NAO robots, developed in 2006 by France-based Aldebaran Robotics, have primarily been used in STEM classes, but sometimes in others, as well. For example, reports Mind/Shift, an NAO robot is being used to help teach literacy in K-5 classes at Northwoods Elementary School of Technology and Innovation in North Carolina. Sample uses include reading stories out loud to kindergartners, practicing vocabulary with second-graders, and leading quizzes or discussions. 

Northwoods teacher Gretchen Robinson likes the high level of student engagement when using the robot, and has noticed a difference when a robot "teaches" — the students "are more willing to retry answering a question again without argument" compared to when a teacher tells them they got something wrong, she says.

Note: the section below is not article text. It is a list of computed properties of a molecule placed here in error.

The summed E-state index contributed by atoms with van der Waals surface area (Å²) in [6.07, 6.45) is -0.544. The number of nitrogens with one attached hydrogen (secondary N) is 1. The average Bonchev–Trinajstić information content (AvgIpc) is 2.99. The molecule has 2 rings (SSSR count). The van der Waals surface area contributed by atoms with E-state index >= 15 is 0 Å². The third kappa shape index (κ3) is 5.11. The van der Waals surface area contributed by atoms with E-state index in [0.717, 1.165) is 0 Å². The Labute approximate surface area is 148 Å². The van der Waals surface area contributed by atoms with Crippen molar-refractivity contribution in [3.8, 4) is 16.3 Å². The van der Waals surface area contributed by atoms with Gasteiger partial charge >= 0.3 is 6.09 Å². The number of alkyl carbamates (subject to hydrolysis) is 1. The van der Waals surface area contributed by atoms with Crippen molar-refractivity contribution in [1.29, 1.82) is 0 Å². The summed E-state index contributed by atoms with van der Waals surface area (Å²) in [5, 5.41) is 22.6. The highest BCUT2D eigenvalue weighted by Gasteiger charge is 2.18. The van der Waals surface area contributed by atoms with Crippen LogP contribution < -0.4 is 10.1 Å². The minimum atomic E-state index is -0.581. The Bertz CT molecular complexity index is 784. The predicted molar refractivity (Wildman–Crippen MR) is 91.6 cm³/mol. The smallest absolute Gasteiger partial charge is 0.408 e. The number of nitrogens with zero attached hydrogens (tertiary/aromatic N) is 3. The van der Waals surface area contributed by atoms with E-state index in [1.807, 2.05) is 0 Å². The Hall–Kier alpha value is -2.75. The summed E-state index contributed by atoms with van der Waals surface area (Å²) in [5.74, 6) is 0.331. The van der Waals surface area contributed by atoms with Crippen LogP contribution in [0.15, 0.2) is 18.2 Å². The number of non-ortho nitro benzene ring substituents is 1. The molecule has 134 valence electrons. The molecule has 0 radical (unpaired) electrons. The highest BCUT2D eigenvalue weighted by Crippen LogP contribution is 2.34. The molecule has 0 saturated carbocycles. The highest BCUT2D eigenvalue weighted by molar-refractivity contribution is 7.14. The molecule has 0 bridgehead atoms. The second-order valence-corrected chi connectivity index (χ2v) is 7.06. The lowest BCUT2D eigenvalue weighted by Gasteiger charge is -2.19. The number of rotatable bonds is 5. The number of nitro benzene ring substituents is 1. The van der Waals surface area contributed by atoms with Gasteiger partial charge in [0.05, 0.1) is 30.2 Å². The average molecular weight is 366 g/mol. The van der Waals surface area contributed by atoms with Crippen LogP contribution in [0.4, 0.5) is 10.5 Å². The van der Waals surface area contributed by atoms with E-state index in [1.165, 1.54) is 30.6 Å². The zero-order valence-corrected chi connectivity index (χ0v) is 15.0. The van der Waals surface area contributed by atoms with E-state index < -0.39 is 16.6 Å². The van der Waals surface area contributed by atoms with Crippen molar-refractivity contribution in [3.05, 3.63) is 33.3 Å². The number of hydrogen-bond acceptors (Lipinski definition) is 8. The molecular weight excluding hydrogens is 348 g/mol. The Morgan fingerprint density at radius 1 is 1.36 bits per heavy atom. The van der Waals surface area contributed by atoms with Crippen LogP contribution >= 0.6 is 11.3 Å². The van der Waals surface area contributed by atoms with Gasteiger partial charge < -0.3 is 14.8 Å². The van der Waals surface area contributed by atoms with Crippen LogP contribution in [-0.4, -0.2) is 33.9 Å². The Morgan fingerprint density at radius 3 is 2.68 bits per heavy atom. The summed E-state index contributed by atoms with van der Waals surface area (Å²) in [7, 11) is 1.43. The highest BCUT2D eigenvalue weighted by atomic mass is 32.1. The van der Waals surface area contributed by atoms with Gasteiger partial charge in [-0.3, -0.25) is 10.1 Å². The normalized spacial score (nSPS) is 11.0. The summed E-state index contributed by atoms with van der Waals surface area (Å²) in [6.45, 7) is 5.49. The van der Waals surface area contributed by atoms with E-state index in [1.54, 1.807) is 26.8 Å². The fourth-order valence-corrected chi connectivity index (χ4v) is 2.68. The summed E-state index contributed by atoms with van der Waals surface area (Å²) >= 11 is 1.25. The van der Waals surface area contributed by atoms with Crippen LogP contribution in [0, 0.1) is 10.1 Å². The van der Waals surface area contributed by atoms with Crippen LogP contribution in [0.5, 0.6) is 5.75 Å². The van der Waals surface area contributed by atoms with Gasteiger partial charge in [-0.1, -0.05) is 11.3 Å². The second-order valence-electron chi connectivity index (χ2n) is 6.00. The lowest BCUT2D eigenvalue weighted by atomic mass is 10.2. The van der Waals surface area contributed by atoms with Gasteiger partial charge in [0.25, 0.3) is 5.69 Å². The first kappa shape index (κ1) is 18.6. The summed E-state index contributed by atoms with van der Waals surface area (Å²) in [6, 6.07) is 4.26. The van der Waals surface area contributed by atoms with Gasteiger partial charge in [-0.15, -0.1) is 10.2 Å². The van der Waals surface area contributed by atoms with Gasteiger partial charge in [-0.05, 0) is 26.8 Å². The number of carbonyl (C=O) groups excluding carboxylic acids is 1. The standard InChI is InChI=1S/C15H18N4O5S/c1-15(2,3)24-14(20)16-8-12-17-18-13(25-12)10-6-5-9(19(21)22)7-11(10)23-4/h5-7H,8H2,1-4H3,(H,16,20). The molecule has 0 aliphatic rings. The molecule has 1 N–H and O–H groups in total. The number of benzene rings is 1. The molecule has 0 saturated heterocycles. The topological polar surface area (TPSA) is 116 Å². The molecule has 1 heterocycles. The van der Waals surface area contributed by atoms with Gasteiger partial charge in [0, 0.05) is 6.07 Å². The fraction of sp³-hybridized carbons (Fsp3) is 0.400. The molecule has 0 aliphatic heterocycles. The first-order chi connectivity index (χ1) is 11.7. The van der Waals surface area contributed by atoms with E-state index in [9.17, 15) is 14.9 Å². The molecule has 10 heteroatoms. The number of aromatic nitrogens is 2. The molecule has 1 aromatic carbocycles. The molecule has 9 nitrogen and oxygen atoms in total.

• Dash and Dot are small, relatively inexpensive robots (under $250 for both) made by Wonder Workshop that can help even first graders learn to code. Another robot geared to small children is KIBO, produced by KinderLab Robotics, which was partially funded by a $750,000 National Science Foundation grant supporting robotics in early childhood education. 

• Telepresence robots are a different type entirely. These typically resemble iPads on sticks, mounted on wheels. They allow teachers or students to participate virtually in classroom discussions and other activities via screens, cameras and speakers. Users can direct movement from remote locations using their computers or mobile devices. This allows students who are ill to continue to attend school, even while convalescing — or teachers to reach students even when halfway across the country. 

For example, Thomas Fech teaches high schoolers at a charter school in Columbus, Ohio — without physically being in the classroom. He teaches from his home in Arizona, going online to connect with his students virtually. His face appears on a video screen near the top of a four-foot-tall, wheeled VGo robot